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Re: [Public WebGL] GL_RENDERER string needed for performant apps



A long time ago, I thought the main argument for this was the following use-case:

1) Vendor XYZ has buggy drivers that can be exploited via GL
2) Malicious site uses GL_RENDERER string to guess that the person has the buggy drivers installed.
3) Malicious site uses WebGL to trigger this.
4) System compromised / crashed.

Now, 2) isn't a sure better since renderer <-> driver version isn't guaranteed, but if someone sees NVIDIA or AMD in it, they can at least ballpark it. This is probably the worst case scenario. (On the other hand, there is nothing stopping them from just doing 3) without using the GL_RENDERER string, so honestly, I'm not sure how much of a protection this really is - buggy drivers are buggy drivers, no way to get around that really.)

I'm not saying I buy this series of steps, but I don't think anyone has mentioned it yet (and if they have, I apologize o.o ).

Patrick



On Wed, Jan 15, 2014 at 9:04 AM, Boris Zbarsky <bzbarsky@mit.edu> wrote:

On 1/15/14 4:02 AM, Dean Jackson wrote:

> “ooh, a fairly wealthy individual, maybe she’s interested in holidays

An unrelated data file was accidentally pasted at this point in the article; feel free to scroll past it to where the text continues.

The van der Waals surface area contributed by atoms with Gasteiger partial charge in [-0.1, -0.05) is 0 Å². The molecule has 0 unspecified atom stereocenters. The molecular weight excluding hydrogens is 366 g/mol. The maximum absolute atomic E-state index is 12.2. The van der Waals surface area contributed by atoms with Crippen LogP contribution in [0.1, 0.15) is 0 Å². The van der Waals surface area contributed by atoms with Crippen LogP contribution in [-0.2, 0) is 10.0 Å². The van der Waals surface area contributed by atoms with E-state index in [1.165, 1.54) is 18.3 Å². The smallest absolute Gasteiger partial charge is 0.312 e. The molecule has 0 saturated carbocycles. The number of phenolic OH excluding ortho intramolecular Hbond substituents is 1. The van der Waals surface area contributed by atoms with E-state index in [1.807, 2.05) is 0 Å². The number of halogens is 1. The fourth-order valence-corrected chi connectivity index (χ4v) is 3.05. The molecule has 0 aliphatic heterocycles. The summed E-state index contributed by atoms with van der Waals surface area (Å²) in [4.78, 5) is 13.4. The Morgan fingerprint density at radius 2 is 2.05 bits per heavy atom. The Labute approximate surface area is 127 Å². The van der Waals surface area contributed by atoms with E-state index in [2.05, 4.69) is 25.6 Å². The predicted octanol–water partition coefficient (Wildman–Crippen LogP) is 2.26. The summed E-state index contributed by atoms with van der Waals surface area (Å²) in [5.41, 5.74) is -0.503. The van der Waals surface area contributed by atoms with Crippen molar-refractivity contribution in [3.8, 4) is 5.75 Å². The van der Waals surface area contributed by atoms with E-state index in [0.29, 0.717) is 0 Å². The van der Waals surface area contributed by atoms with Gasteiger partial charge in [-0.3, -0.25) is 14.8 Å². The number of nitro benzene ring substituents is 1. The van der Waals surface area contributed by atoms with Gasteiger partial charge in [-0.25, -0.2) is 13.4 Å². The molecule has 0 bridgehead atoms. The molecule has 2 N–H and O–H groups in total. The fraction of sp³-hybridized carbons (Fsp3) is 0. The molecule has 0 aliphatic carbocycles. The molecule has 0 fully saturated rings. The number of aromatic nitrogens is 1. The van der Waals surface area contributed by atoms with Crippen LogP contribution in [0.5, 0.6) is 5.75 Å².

> to Maldives”

Or "maybe we should show them a higher price for this item".  A number of retailers are already experimenting with this sort of differential pricing based on whatever information they can get on the user....


At the moment I see some hesitation from Mozilla, but maybe due to fears of
UA sniffing rather than privacy?

What you've seen so far is me (not Mozilla officially) not being entirely unconvinced that the UA sniffing issue is as irrelevant as people seem to think it is.

The privacy situation is separate from those concerns, and as you said decided on a much higher level.  I can't speak to what our position on that is in this instance yet, though historically we've been very leery of exposing this sort of information.


-Boris

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